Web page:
Becoming Botanists: Intensive experiential active learning in Botany (Catherine's Story) Faculty Story - View, reflect and apply

Last updated on 01/10/2019

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Becoming Botanists: Intensive experiential active learning in Botany (Catherine's Story)
Professor Catherine PIckering

Description

Professor Catherine Pickering inspires students to make meaningful connections between complex theoretical concepts and practical learning experiences during her intensive mode botany course.

See the full faculty story here

Challenge

'I am currently teaching the second year botany course in intensive mode, which offers a lot of opportunities and benefits for the students, but also some challenges. The material they are engaging with can seem dry and so the intensive course is specifically designed to support them to give them theoretical and practical knowledge relevant to their personal context so that each learner can make sense of botany in relation to their understanding of their personal physical environment.'

‘The main challenge I face is how best to inspire a student who may not start out interested,’ says Professor Pickering. ‘No matter how passionately I feel about teaching and learning about the natural world, many students start out not seeing the relevance for their learning journey.’

Approach

Professor Pickering believes the key to igniting a passion for botany and ecology is to help her students make meaningful connections between complex theoretical concepts and practical learning experiences. Central to her approach is the integration of lecture-based theoretical knowledge with on-campus excursions, detailed investigations in laboratories and field trips. Her aim is to ‘make use of the campus and city as a living laboratory’ and in doing so, support each learner to understand the evolution of the local plant life; and ‘to understand why the plants are there, what controls where they are and what they do for us, and how they interact with the rest of the environment.’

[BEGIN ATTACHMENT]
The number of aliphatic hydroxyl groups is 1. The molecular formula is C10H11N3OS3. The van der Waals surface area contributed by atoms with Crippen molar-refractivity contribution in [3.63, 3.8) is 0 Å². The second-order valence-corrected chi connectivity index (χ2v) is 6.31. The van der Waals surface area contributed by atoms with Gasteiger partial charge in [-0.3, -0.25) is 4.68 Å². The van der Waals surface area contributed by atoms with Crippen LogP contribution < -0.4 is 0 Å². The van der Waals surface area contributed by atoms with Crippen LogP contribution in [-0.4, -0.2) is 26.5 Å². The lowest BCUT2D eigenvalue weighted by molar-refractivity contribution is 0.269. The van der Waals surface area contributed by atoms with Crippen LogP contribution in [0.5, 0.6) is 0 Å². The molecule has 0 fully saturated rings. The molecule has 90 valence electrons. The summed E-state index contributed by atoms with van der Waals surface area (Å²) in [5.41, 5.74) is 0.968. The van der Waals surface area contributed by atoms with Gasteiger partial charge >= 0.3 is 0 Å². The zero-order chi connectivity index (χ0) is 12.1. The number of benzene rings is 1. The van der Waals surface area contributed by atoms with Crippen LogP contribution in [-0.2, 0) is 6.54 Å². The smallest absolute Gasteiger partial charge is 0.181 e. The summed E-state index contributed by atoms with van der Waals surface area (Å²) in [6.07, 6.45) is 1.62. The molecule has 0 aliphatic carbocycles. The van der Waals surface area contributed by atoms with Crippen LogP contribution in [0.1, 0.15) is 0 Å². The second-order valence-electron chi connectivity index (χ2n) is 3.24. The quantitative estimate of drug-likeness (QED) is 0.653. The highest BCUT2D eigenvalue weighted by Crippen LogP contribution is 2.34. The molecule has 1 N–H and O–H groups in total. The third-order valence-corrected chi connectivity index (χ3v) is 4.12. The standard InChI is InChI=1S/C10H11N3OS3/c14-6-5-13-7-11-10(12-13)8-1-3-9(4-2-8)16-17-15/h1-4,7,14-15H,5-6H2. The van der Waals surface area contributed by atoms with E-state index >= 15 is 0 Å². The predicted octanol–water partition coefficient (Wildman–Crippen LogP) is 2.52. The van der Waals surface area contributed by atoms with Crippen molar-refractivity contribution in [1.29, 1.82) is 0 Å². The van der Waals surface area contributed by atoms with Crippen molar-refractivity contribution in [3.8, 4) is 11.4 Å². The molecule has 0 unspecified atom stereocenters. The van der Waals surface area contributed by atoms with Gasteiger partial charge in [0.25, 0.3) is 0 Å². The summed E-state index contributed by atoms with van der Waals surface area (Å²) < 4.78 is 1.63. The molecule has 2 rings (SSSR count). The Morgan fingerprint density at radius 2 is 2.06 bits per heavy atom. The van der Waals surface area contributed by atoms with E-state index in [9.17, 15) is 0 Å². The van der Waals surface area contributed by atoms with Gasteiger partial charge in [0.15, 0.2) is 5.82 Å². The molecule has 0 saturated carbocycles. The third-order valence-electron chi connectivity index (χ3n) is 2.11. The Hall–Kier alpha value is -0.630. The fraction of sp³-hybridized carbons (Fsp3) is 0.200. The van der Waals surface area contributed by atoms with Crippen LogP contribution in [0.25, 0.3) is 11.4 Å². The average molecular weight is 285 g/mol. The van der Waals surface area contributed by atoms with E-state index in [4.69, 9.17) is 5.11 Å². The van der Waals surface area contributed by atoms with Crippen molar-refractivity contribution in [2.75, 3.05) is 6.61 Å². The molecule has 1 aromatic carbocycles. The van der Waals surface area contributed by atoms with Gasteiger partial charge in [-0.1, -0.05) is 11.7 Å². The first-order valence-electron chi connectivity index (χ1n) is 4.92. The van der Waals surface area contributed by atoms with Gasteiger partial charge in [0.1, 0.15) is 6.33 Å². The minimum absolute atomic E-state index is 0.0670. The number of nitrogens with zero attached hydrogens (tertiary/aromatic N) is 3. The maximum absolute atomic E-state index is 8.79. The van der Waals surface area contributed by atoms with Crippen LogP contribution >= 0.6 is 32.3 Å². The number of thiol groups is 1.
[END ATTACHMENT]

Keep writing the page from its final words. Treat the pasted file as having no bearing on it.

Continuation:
This approach supports students to make personalised sense of their impact on the world around them and consider the practices that humans might adopt to better support their ecological environment.

Outcomes

There has been significant student success and increased passionate engagement with the unique Australian ecology as a result of this course and its design. Students now travel from across the globe to student ecology, environmental science and botany at Griffith University.

Some select student feedback:

"Professor Pickering is very engaging in lectures and tells interesting stories that help you understand the concepts being taught. Bringing in different types of plants allowed you to see it for real in life and allowed you to understand its function and structure better"

"CP is fantastic. Her passion for Botany is both evident and infectious. Her lectures are always entertaining and she explains things in ways that are easy to understand and memorable. You can tell she genuinely wants all of her students to do well"

Next Steps

If you would like to embed an approach like this into your teaching practice, contact your Blended Learning Advisor, Educational Designer or Learning Futures to discuss how they can help.

See the full faculty story here

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Licence

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Preferred Citation

Pickering, C., & Learning Futures (2019). Becoming Botanists: Intensive experiential active learning in Botany (Catherine's Story). Retrieved from https://app.secure.griffith.edu.au/exlnt/entry/4588/view